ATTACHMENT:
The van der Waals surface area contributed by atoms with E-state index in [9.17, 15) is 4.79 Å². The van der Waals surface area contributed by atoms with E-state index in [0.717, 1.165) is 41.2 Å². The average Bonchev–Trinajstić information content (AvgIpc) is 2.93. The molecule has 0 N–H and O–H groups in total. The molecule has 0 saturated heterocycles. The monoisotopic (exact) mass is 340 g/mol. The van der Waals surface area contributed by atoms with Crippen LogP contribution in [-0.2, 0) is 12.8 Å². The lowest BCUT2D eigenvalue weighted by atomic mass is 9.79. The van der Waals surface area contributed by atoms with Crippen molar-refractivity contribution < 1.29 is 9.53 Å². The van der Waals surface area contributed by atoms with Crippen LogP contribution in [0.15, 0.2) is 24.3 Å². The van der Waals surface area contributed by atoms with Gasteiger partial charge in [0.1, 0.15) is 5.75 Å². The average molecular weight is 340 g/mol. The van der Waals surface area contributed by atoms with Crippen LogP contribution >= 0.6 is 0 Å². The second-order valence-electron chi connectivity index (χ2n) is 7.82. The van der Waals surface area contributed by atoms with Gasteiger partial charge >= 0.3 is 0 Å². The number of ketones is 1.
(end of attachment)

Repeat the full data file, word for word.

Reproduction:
The van der Waals surface area contributed by atoms with E-state index in [9.17, 15) is 4.79 Å². The van der Waals surface area contributed by atoms with E-state index in [0.717, 1.165) is 41.2 Å². The average Bonchev–Trinajstić information content (AvgIpc) is 2.93. The molecule has 0 N–H and O–H groups in total. The molecule has 0 saturated heterocycles. The monoisotopic (exact) mass is 340 g/mol. The van der Waals surface area contributed by atoms with Crippen LogP contribution in [-0.2, 0) is 12.8 Å². The lowest BCUT2D eigenvalue weighted by atomic mass is 9.79. The van der Waals surface area contributed by atoms with Crippen molar-refractivity contribution < 1.29 is 9.53 Å². The van der Waals surface area contributed by atoms with Crippen LogP contribution in [0.15, 0.2) is 24.3 Å². The van der Waals surface area contributed by atoms with Gasteiger partial charge in [0.1, 0.15) is 5.75 Å². The average molecular weight is 340 g/mol. The van der Waals surface area contributed by atoms with Crippen LogP contribution >= 0.6 is 0 Å². The second-order valence-electron chi connectivity index (χ2n) is 7.82. The van der Waals surface area contributed by atoms with Gasteiger partial charge >= 0.3 is 0 Å². The number of ketones is 1.